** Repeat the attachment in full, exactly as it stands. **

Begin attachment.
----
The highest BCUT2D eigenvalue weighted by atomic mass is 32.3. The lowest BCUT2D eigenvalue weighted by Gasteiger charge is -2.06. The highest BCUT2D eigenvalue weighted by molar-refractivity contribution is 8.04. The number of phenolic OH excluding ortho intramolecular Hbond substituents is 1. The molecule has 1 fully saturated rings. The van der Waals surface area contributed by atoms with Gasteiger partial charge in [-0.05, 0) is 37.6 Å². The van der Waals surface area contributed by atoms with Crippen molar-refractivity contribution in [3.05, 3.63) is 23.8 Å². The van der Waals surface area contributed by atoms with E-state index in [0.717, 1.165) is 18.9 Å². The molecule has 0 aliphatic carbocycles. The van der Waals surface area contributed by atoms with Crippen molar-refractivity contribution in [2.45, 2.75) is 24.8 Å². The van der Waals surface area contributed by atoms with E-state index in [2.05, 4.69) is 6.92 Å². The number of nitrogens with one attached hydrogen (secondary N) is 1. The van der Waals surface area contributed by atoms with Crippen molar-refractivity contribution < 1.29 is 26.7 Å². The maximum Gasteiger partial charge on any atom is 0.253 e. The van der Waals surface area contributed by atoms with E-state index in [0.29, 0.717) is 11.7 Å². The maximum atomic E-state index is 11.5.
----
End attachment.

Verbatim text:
The highest BCUT2D eigenvalue weighted by atomic mass is 32.3. The lowest BCUT2D eigenvalue weighted by Gasteiger charge is -2.06. The highest BCUT2D eigenvalue weighted by molar-refractivity contribution is 8.04. The number of phenolic OH excluding ortho intramolecular Hbond substituents is 1. The molecule has 1 fully saturated rings. The van der Waals surface area contributed by atoms with Gasteiger partial charge in [-0.05, 0) is 37.6 Å². The van der Waals surface area contributed by atoms with Crippen molar-refractivity contribution in [3.05, 3.63) is 23.8 Å². The van der Waals surface area contributed by atoms with E-state index in [0.717, 1.165) is 18.9 Å². The molecule has 0 aliphatic carbocycles. The van der Waals surface area contributed by atoms with Crippen molar-refractivity contribution in [2.45, 2.75) is 24.8 Å². The van der Waals surface area contributed by atoms with E-state index in [2.05, 4.69) is 6.92 Å². The number of nitrogens with one attached hydrogen (secondary N) is 1. The van der Waals surface area contributed by atoms with Crippen molar-refractivity contribution < 1.29 is 26.7 Å². The maximum Gasteiger partial charge on any atom is 0.253 e. The van der Waals surface area contributed by atoms with E-state index in [0.29, 0.717) is 11.7 Å². The maximum atomic E-state index is 11.5.